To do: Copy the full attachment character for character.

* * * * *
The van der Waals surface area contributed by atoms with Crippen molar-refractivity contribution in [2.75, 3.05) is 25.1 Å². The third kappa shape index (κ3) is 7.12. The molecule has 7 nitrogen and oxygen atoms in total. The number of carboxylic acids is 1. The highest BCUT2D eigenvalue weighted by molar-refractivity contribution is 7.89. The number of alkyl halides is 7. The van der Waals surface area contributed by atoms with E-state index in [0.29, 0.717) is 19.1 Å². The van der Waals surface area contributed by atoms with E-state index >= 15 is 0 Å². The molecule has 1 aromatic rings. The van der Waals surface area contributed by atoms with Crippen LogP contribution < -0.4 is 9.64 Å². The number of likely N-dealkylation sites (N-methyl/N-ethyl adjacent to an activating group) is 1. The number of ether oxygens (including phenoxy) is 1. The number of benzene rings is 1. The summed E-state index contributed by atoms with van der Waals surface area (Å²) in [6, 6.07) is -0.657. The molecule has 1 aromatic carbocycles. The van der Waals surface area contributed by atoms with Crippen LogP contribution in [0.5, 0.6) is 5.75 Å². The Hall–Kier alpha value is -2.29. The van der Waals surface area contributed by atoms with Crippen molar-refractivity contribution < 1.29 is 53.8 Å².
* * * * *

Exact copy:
The van der Waals surface area contributed by atoms with Crippen molar-refractivity contribution in [2.75, 3.05) is 25.1 Å². The third kappa shape index (κ3) is 7.12. The molecule has 7 nitrogen and oxygen atoms in total. The number of carboxylic acids is 1. The highest BCUT2D eigenvalue weighted by molar-refractivity contribution is 7.89. The number of alkyl halides is 7. The van der Waals surface area contributed by atoms with E-state index in [0.29, 0.717) is 19.1 Å². The van der Waals surface area contributed by atoms with E-state index >= 15 is 0 Å². The molecule has 1 aromatic rings. The van der Waals surface area contributed by atoms with Crippen LogP contribution < -0.4 is 9.64 Å². The number of likely N-dealkylation sites (N-methyl/N-ethyl adjacent to an activating group) is 1. The number of ether oxygens (including phenoxy) is 1. The number of benzene rings is 1. The summed E-state index contributed by atoms with van der Waals surface area (Å²) in [6, 6.07) is -0.657. The molecule has 1 aromatic carbocycles. The van der Waals surface area contributed by atoms with Crippen LogP contribution in [0.5, 0.6) is 5.75 Å². The Hall–Kier alpha value is -2.29. The van der Waals surface area contributed by atoms with Crippen molar-refractivity contribution < 1.29 is 53.8 Å².